It all started with an invitation from the alumni of the Early Learning and Child Care (ELCC) program to their Northern Lakes College instructors to come and see them putting their learning into action. In her email, alumni Gloria Fierro’s excitement was palpable, “I just wanted to drop you a note and tell you how great life is. I am now employed as the K-4 pre-Kindergarten teacher at Driftpile School. I have two educational assistants in my room, and they just happen to be NLC alumni as well. We are all so happy and excited to be a team and have our own class. We are so grateful for all the wisdom you have imparted and we are drawing on all that knowledge as we set up our classroom. Thank you once again and hopefully you can come visit us.”
On a lovely, sunny winter’s day, NLC instructors Alisha David and Renée Tissink take a road trip to Driftpile Cree Nation to visit with their former students at Mihtatakaw Sipiy School (Driftpile School).
Born and raised in Driftpile Cree Nation, Georgina Bellerose, who works with the grades five and six classes as an educational assistant, started with Northern Lakes College as an Academic Upgrading student in 1996 at the Driftpile Campus. After achieving her high school diploma, she began work at the elementary school as an educational assistant. She enjoyed the experience so much that she determined she would return to NLC to get her ELCC diploma, graduating in 2019. “The fact that I did not have to leave my community to access the ELCC program made all the difference,” she comments regarding NLCs model of making programs accessible via Supported Distance Learning (SDL).
Gloria Fierro is the lead instructor in the K-4 classroom, supported by her colleagues Michelle Isadore and Wanda Alice Giroux. Gloria is an alumni of the ELCC Certificate and Diploma programs, and was the valedictorian at the Northern Lakes College Convocation ceremonies in 2019. She also served as the student representative on the Northern Lakes College Board of Governors. “We have aligned what we learned in our program at NLC along with the goals and mandates of Mihtatakaw Sipiy School. The mandate calls for the inclusion of culture in the classroom, which includes daily Cree instruction. The goal to have students reading by third grade means K-4 students need to develop pre-reading and pre-writing skills, so we have them trace their names, identify colours, and learn to sound out parts of words.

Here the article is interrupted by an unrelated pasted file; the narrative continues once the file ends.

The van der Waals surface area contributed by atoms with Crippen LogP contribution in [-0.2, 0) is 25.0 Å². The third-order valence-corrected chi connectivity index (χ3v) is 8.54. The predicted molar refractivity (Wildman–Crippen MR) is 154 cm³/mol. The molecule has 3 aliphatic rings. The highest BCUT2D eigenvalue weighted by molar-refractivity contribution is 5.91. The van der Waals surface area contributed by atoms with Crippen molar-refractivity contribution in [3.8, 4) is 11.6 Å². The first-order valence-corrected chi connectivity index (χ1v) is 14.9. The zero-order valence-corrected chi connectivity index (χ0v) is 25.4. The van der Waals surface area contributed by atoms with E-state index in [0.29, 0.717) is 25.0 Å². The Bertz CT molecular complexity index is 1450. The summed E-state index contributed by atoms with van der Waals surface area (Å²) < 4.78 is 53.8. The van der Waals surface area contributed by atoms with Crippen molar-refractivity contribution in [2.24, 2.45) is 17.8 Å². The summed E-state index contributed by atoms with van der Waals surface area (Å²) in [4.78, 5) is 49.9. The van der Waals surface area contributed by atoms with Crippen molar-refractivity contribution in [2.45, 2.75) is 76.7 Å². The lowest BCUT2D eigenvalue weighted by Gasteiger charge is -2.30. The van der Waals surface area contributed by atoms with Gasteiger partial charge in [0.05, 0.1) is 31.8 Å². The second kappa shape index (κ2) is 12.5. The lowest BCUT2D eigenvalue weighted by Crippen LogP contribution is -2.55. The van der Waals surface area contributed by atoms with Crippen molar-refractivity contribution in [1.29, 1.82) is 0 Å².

Michelle Isadore is one of two educational assistants in Gloria’s K-4 classroom. She is also a graduate of the College’s ELCC Certificate program and is on course to complete her ELCC Diploma this June. She is also Georgina’s daughter, and has lived her entire life in Driftpile Cree Nation. “I remember when Michelle started Kindergarten right in this exact classroom where she now teaches,” exclaims Georgina. “I remember bringing her here on her first day of school!”
ELCC alumni Wanda Alice Giroux is also an educational assistant in Gloria’s classroom. Other commitments prevented her from being present for the reunion of the alumni with their instructors, but it is clear from the way her colleagues speak of her that she is a key member of the team.
As the NLC instructors tour the classroom, Gloria explains, “We have collectively agreed on a combined Reggio and Montessori approach. We have main areas of development that we focus on: social and emotional development and self-regulation, language development, with a focus on preliteracy skills and phonics, and incorporating Cree culture through bilingual signage, Elder oral storytelling, and crafts. We have broken up our room into learning centers which encourage learning and discovery, and make observation easier.”
After the visit, instructor Renée Tissink observes, “These ladies are such a dynamic team. They have successfully applied the theory in the ELCC program to their practice. Their room set up follows centre style approach with open-ended materials for the children to engage with. I remember during their practicum how many ideas they had and could hardly wait to implement someday in their own programs and here they are doing just that - this time as a whole team. I am so pleased they were able to chase this dream and make it a reality, offering high-quality early childcare education for the community.”
Instructor Alisha David notes, “The strong connections that have been created is apparent. The relationships amongst these alumni is what has helped them bring what they learned at Northern Lakes College into action in their classroom. Additionally, the connections they have built with us, their instructors, allows them to have lasting professional support as they continue their journey as educators in the years to come. Whether it is to include us during times of celebration or reaching out to us for support and ideas during times of struggle, these relationships will always act as a trusted resource they feel comfortable utilizing as they establish themselves and continue to grow.”
As we prepare to leave, Gloria asks her former instructors, “is there anything you would change with how we’ve set up our classroom?” It is obvious that much care, attention, and thought have gone into the preparation of the classroom. The alumni have certainly used what they learned in the program in making their decisions. “Nothing major,” both instructors echo. As they once again glance around the classroom they’ve toured carefully with their former pupils, they make one or two minor suggestions, but the pride on their faces makes it clear that they think the alumni have definitely scored a homerun!